giant.He painted beautiful pictures with the simplest lyrics. He would put you in mind of the thug next door and explain why he sold drugs, why he was stressed out, or why he had suicidal thoughts. Once he started getting more confidence, it was over.”
After signing Biggie to a production deal, Mister Cee was instrumental in grooming him for success. Cee worked with Big on perfecting his demo, as well as getting pictures for the rapper’s package to send out to record labels and magazines. After sending everything to The Source magazine (where he was later featured in the Unsigned Hype column), the oversized rapper caught the attention of Sean “Diddy” Combs.
“At the time Puffy was still doing A&R at Uptown Records,” Mr. Cee said. “Biggie didn’t even know who he was, so I explained that Puff was the cat who had worked with Mary J. Blige and Jodeci. In the meeting, Puff asked Big to kick a rhyme. He sat there excited and when Big finished, Puff said, ‘We can have a record out by the summer.’ That’s how fast it happened.”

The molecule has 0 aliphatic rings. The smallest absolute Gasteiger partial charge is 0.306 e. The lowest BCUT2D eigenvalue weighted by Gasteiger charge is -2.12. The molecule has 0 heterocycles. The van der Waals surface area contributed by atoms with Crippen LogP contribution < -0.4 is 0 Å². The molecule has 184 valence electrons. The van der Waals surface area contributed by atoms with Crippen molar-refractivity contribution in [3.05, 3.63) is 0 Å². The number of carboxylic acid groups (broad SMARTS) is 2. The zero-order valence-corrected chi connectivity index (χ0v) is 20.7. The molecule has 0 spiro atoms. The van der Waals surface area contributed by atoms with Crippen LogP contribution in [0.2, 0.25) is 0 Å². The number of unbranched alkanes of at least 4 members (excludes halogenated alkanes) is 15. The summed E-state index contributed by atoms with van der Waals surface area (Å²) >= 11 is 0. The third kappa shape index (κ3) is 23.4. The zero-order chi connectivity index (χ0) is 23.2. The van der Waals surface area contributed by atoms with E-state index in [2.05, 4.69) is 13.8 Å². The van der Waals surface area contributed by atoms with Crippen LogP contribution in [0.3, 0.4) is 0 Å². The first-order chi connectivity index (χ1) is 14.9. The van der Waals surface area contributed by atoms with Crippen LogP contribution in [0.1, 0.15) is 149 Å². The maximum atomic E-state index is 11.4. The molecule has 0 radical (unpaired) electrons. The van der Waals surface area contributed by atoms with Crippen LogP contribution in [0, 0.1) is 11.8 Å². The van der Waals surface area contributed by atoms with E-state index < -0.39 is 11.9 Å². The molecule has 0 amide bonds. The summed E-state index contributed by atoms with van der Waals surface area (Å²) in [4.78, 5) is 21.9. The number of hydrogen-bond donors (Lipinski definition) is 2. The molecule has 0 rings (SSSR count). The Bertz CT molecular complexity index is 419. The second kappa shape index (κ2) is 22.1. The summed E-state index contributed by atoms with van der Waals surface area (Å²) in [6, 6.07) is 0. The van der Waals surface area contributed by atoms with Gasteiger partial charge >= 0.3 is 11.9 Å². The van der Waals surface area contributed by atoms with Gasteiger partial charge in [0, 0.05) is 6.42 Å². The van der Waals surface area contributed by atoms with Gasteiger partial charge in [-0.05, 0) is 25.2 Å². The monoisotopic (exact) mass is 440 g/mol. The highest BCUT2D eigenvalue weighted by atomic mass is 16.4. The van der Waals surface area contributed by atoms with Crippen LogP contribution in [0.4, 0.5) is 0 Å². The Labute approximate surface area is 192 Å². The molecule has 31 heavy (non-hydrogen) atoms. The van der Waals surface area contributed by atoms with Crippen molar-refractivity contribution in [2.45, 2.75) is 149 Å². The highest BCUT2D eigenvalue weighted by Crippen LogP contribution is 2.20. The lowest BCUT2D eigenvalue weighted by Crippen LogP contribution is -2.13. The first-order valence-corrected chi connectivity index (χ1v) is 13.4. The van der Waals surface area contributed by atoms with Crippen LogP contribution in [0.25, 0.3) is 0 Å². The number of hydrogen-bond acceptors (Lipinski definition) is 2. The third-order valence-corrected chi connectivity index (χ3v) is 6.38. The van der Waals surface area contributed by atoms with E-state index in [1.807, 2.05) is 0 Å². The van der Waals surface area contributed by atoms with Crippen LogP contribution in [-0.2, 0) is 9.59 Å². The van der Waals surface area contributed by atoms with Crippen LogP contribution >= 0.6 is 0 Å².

While Cee had already begun working at Hot 97, he tried to get Puff to sign Biggie through his production company, but the savvy executive refused. As Cee recalled, “I could have been selfish [and withheld consent], but what would I have gained by holding Biggie back?” In exchange for releasing Big, Cee received a finder’s fee and points on the rapper’s debut Ready to Die, where he also supplied the scratches on “Gimmie the Loot.”
Watching his former protégé go on to fame and fortune made Mister Cee proud, and when Big was murdered in 1997, it rocked his world. “The last time I talked to Big was when he was recuperating from a car accident,” Cee remembered. “A few weeks later, he was dead. I went to [Hot 97] right after I heard he was murdered.”
Moreover, it was at Hot 97 he remained until this latest episode of sexual misconduct brought an end to his tenure at the station. “Mister Cee is a talented and exciting DJ,” says Havelock Nelson. “This development might be an opportunity for him to open for or spin behind hip-hop artists like Nas or Jay Z, who’ve gone on record supporting gay rights. His life post coming out depends on the reactions of high caliber artists like these.”
Cultural critic Michael A. Gonzales has written cover stories for Vibe, Uptown, Essence, XXL, Wax Poetics and elsewhere. He’s also written for New York and The Village Voice. Read him at Blackadelic Pop and follow him on Twitter @gonzomike.